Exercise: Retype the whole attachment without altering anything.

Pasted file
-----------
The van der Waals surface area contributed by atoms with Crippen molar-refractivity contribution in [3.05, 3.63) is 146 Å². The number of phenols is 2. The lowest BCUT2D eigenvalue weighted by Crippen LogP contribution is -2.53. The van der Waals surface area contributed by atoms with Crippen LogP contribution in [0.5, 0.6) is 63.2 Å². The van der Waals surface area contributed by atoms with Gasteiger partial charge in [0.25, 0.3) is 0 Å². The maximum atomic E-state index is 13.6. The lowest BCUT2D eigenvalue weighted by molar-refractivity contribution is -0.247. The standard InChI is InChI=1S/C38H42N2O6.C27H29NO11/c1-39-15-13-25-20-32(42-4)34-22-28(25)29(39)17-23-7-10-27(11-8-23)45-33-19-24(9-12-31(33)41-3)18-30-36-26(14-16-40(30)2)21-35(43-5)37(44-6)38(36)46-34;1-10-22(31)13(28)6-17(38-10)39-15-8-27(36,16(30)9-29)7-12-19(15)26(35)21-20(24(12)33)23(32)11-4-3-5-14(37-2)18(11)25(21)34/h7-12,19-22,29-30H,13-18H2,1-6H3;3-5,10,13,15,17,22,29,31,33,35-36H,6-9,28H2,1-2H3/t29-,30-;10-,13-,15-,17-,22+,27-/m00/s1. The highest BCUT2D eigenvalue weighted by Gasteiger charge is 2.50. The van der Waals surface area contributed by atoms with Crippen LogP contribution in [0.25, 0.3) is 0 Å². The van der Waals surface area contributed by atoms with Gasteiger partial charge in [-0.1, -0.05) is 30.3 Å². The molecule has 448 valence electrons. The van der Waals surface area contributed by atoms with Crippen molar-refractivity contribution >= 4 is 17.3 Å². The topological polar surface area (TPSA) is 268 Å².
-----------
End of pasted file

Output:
The van der Waals surface area contributed by atoms with Crippen molar-refractivity contribution in [3.05, 3.63) is 146 Å². The number of phenols is 2. The lowest BCUT2D eigenvalue weighted by Crippen LogP contribution is -2.53. The van der Waals surface area contributed by atoms with Crippen LogP contribution in [0.5, 0.6) is 63.2 Å². The van der Waals surface area contributed by atoms with Gasteiger partial charge in [0.25, 0.3) is 0 Å². The maximum atomic E-state index is 13.6. The lowest BCUT2D eigenvalue weighted by molar-refractivity contribution is -0.247. The standard InChI is InChI=1S/C38H42N2O6.C27H29NO11/c1-39-15-13-25-20-32(42-4)34-22-28(25)29(39)17-23-7-10-27(11-8-23)45-33-19-24(9-12-31(33)41-3)18-30-36-26(14-16-40(30)2)21-35(43-5)37(44-6)38(36)46-34;1-10-22(31)13(28)6-17(38-10)39-15-8-27(36,16(30)9-29)7-12-19(15)26(35)21-20(24(12)33)23(32)11-4-3-5-14(37-2)18(11)25(21)34/h7-12,19-22,29-30H,13-18H2,1-6H3;3-5,10,13,15,17,22,29,31,33,35-36H,6-9,28H2,1-2H3/t29-,30-;10-,13-,15-,17-,22+,27-/m00/s1. The highest BCUT2D eigenvalue weighted by Gasteiger charge is 2.50. The van der Waals surface area contributed by atoms with Crippen LogP contribution in [0.25, 0.3) is 0 Å². The van der Waals surface area contributed by atoms with Gasteiger partial charge in [-0.1, -0.05) is 30.3 Å². The molecule has 448 valence electrons. The van der Waals surface area contributed by atoms with Crippen molar-refractivity contribution >= 4 is 17.3 Å². The topological polar surface area (TPSA) is 268 Å².